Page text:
Fig. 3: View showing floral carpet with scroll border and serving table with carved bracket supports. On the serving table are ceramic and silver objects from the Monticello collection. The green shell edge pearlware, on loan from Colonial Williamsburg, represents the types of wares most commonly used for dining at the end of Jefferson’s life. The adjoining tea room could function as an overflow dining space, but also served as a sitting room and space for taking tea. Photograph by Philip Beaurline.

When Jefferson returned from Paris in 1789, eighty-six crates of belongings followed him home. A list of the contents of the crates prepared by a professional packer, or emballeur, named Grevin enumerates the furnishings Jefferson purchased for his Paris residence. Much of Jefferson’s French furniture has been on view at Monticello for decades but one item, a three-piece marble serving table, has never been accounted for.7 Grevin described the three component parts of the object as “deux portent qui portait le marbre de la salle á manger” and, in another case, “un marbre.”8 Sometimes attached to the dining room walls of French houses, these marble topped tables supported by carved marble or wooden legs or brackets (table d’applique) could be used during dinner service and for display of family silver or other prized possessions.9 Monticello curators commissioned a faux-marble serving table with carved bracket supports from Harrison Higgins of Richmond, Virginia, based on a period prototype by Georges Jacob that sold at Sotheby’s, Paris in 2006. The brackets of the new piece contain volutes with rosettes and have paw feet (see figure 3).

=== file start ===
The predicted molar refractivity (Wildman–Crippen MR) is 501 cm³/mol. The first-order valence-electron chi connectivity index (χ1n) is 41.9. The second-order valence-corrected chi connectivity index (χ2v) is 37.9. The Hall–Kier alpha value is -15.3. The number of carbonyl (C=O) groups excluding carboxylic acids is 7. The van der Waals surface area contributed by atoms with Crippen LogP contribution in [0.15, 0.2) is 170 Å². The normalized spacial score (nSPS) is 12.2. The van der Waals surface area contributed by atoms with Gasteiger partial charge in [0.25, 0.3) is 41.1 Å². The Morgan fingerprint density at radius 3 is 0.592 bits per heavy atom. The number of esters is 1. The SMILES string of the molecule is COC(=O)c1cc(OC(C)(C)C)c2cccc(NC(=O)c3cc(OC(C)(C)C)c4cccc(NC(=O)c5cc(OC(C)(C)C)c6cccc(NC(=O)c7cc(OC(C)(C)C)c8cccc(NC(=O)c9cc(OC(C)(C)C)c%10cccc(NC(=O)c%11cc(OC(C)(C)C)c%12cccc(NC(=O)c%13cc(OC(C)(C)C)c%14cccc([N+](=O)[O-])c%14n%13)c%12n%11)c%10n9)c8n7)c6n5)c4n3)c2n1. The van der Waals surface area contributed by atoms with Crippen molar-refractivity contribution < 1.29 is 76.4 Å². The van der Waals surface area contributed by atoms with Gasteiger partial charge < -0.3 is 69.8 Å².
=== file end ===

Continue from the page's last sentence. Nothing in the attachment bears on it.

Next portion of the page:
Fig. 4: West wall of the dining room with pedimented window and works of art. Photograph by Sequoia Design.

Fig. 6: Monticello’s revolving serving door. Photograph by Carol Highsmith.


Fig. 5: J. C. Stadler (active early nineteenth century), after William Roberts, Natural Bridge, 1808. Colored aquatint. Jefferson’s views of Natural Bridge and Harper’s Ferry were paintings by William Roberts, given to him by the artist during his presidency. This aquatint was made after Jefferson’s now unlocated painting. Photograph by Edward Owen.
One dinner topic Jefferson favored, according to young Bostonian George Ticknor who visited in 1815, was “the antiquities of his native state.”10 One of Jefferson’s favorite Virginia antiquities was certainly Natural Bridge, the celebrated land formation located some ninety miles southwest of Monticello that he purchased in 1774. A catalogue of Jefferson’s art collection that he compiled around 1815 reveals that clustered together on his dining room walls, most likely on either side of the pedimented triple sash window facing the west lawn, were prints and paintings affording views of Natural Bridge, the confluence of the Potomac and Shenandoah Rivers at Harpers’ Ferry, Niagara Falls from both the American and Canadian sides, New Orleans, and Coalbrookdale Bridge (Figs. 4, 5).11 The latter, a feat of human engineering and a marvel of the Industrial Revolution, was the world’s first cast iron bridge, built over the Severn River Gorge near Coalbrookdale in the English Midlands in 1779. Jefferson no doubt arranged the constellation of pictures to make the most of the comparisons, celebrating both the wonders of nature and of human achievement. Between them the window framed a view of Jefferson’s carefully constructed mountain-top flower walk around his beautifully leveled west lawn.

Jefferson ensured a relaxed dining environment by reducing the formality of the dinner service and thereby the number of enslaved servants needed in the dining room. Using several labor-saving innovations, butler Burwell Colbert could oversee dinner assisted by only a few waiters.